The solar cell light IV curve can be traced by altering a variable resistor across the cell and recording the voltage and current at the cell terminals. While this is quite simple, it is time consuming so in practice more sophisticated electronics is used. The most common method is to use a variable voltage source that is also capable of sinking current. To improve accuracy Isc and Voc are usually measured separately (by respectively setting the voltage to zero and the current to zero) from the rest of the curve. The IV curve has a strongly varying slope that causes additional problems. There are various schemes for improving the accuracy but one of the simplest is to use equally spaced measurement in voltage in two steps. The first section is widely spaced and covers from 0 to 70 % of Voc. The second section has points more closely spaced and covers from 70% to Voc. The second region contains the maximum power point, the open circuit voltage and has a much higher slope.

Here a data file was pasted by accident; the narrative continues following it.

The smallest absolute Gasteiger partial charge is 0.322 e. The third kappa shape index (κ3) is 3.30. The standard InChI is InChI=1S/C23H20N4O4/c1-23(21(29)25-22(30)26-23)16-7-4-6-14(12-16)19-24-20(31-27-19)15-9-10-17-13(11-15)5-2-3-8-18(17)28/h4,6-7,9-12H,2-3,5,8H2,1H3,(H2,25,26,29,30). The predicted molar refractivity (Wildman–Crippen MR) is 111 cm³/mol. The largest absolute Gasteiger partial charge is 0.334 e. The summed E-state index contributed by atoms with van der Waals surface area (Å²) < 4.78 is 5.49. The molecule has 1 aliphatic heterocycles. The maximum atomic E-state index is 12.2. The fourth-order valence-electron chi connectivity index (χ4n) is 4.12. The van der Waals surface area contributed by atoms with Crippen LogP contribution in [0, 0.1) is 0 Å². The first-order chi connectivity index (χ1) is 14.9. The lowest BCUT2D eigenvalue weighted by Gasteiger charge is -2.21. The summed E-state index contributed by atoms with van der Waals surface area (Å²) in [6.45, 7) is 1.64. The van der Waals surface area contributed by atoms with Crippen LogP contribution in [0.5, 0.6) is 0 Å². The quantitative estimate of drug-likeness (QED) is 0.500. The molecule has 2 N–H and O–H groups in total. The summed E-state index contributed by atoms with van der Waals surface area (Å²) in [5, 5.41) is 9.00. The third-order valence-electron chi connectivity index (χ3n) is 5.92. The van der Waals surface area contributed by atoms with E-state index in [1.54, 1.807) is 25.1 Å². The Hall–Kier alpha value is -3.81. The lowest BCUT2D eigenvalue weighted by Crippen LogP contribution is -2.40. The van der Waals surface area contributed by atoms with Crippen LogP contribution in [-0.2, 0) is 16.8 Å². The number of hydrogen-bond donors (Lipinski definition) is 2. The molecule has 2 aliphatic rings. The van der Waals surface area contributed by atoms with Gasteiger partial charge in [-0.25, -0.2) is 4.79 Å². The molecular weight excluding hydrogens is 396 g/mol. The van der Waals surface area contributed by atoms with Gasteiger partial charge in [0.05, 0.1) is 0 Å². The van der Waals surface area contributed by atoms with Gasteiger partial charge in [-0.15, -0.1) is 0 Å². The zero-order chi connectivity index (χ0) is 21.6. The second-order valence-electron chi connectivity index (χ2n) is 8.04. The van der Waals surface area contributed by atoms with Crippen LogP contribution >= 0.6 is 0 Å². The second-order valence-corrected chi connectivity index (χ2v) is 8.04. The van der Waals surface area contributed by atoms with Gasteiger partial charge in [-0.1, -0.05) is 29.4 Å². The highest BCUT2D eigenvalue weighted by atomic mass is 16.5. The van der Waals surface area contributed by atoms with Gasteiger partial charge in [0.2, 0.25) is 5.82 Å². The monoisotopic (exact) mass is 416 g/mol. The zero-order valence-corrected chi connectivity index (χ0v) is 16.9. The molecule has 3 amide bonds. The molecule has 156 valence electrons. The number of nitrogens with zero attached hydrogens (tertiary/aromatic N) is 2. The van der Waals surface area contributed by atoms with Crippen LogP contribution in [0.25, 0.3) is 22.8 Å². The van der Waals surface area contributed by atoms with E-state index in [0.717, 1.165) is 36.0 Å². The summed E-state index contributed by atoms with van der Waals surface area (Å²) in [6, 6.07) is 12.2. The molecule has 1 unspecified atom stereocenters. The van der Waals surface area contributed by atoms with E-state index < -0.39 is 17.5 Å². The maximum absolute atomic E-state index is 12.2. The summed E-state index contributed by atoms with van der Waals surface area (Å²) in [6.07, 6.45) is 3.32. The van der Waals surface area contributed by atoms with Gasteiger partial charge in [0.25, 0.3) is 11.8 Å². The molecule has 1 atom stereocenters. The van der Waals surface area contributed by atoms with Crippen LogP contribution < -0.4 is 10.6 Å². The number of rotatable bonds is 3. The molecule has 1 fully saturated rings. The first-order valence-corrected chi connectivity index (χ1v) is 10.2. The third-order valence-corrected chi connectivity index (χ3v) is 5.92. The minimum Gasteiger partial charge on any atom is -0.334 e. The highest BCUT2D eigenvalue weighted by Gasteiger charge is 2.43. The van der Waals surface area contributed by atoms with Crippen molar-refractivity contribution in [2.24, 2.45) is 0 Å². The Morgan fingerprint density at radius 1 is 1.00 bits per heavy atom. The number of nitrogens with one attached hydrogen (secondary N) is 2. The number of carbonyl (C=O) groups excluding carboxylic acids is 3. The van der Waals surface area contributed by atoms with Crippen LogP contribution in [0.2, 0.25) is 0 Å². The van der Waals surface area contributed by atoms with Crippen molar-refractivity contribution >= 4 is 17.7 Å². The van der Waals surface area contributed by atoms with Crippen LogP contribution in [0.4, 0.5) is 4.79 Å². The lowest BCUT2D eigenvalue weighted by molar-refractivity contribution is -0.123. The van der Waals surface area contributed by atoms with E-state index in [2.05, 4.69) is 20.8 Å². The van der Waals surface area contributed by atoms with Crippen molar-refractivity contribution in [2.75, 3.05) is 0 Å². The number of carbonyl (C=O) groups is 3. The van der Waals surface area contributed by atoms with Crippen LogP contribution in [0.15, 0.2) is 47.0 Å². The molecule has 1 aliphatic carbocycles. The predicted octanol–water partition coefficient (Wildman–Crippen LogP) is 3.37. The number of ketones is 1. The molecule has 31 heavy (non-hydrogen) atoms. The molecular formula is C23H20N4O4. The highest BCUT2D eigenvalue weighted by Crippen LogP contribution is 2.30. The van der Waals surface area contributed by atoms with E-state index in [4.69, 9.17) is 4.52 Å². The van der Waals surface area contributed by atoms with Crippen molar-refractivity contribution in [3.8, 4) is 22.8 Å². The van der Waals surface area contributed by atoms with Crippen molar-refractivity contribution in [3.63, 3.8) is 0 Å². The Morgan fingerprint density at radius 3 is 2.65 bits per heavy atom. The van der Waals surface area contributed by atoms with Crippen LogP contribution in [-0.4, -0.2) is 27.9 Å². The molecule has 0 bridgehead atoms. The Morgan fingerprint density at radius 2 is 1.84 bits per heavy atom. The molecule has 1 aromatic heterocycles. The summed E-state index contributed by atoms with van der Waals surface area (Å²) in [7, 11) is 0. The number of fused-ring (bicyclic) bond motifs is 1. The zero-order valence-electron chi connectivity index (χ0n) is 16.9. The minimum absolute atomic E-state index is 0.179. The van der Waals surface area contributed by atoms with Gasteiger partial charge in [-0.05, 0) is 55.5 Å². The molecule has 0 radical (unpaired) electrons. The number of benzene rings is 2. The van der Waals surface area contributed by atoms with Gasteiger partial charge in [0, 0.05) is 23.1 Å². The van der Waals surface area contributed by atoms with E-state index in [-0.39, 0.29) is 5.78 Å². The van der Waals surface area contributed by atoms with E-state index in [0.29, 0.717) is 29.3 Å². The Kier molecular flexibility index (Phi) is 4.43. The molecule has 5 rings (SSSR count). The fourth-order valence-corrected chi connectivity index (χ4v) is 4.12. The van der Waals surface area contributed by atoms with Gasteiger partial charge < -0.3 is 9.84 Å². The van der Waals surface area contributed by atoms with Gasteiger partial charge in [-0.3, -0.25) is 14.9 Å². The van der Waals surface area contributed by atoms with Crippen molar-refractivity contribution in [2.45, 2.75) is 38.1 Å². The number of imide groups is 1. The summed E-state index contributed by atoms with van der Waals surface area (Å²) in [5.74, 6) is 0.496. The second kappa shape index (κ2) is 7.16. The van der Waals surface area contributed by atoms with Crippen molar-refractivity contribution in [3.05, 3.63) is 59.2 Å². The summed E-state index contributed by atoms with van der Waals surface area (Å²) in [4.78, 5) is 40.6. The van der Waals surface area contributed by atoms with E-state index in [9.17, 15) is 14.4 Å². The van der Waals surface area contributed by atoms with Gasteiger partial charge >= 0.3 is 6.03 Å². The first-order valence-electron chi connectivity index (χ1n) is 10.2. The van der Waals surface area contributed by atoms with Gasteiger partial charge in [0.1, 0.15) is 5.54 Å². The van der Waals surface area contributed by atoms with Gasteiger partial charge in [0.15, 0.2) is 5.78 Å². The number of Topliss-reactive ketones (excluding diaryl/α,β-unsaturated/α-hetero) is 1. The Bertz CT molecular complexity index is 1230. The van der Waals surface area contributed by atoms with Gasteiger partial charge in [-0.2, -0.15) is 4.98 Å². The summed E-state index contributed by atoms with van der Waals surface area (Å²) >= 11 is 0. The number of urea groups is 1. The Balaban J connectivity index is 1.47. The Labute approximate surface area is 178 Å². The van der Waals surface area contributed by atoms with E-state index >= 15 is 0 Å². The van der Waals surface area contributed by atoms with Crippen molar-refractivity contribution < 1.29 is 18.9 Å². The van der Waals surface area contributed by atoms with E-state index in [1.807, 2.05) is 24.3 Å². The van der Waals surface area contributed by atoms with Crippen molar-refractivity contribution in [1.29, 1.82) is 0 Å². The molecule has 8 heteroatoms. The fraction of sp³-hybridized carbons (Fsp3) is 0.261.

IV measurement. The second sweep has a higher resolution and covers the more interesting parts of the curve.

For cell testing the difficulty is the high current of large area cells. The trend in silicon substrates is to move to larger substrates of 15 x 15 cm² and an Isc surpassing 10 amps. For Dark IV measurements the tester also needs to source current and to be varied over several orders of magnitude, from nanoamps to several amps. There now exist several systems that fulfill these requirements and are integrated into one package with computer control but the user has to specify the size they want.

Equipment rack for cell tester at NREL (Photo: Jim Yost Photography, NREL Picture Exchange)